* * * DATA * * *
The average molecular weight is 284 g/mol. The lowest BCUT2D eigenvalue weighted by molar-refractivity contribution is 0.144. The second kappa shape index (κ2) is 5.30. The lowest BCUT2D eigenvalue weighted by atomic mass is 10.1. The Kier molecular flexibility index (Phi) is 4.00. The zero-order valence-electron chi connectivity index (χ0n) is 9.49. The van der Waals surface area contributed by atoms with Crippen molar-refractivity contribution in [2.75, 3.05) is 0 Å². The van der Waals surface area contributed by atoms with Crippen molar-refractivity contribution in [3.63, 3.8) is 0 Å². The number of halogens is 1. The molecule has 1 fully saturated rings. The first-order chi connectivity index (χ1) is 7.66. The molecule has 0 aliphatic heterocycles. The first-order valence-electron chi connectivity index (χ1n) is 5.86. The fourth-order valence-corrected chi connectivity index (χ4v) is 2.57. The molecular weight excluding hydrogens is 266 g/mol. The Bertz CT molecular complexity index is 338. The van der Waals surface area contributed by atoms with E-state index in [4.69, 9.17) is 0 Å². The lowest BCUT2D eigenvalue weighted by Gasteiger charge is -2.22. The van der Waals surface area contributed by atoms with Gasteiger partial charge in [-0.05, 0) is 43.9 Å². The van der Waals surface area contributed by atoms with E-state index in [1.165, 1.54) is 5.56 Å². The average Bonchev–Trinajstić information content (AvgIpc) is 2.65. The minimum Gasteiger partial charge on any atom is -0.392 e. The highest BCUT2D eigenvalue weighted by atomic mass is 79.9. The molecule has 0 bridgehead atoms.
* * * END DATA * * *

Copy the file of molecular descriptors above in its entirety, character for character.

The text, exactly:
The average molecular weight is 284 g/mol. The lowest BCUT2D eigenvalue weighted by molar-refractivity contribution is 0.144. The second kappa shape index (κ2) is 5.30. The lowest BCUT2D eigenvalue weighted by atomic mass is 10.1. The Kier molecular flexibility index (Phi) is 4.00. The zero-order valence-electron chi connectivity index (χ0n) is 9.49. The van der Waals surface area contributed by atoms with Crippen molar-refractivity contribution in [2.75, 3.05) is 0 Å². The van der Waals surface area contributed by atoms with Crippen molar-refractivity contribution in [3.63, 3.8) is 0 Å². The number of halogens is 1. The molecule has 1 fully saturated rings. The first-order chi connectivity index (χ1) is 7.66. The molecule has 0 aliphatic heterocycles. The first-order valence-electron chi connectivity index (χ1n) is 5.86. The fourth-order valence-corrected chi connectivity index (χ4v) is 2.57. The molecular weight excluding hydrogens is 266 g/mol. The Bertz CT molecular complexity index is 338. The van der Waals surface area contributed by atoms with E-state index in [4.69, 9.17) is 0 Å². The lowest BCUT2D eigenvalue weighted by Gasteiger charge is -2.22. The van der Waals surface area contributed by atoms with Gasteiger partial charge in [-0.05, 0) is 43.9 Å². The van der Waals surface area contributed by atoms with E-state index in [1.165, 1.54) is 5.56 Å². The average Bonchev–Trinajstić information content (AvgIpc) is 2.65. The minimum Gasteiger partial charge on any atom is -0.392 e. The highest BCUT2D eigenvalue weighted by atomic mass is 79.9. The molecule has 0 bridgehead atoms.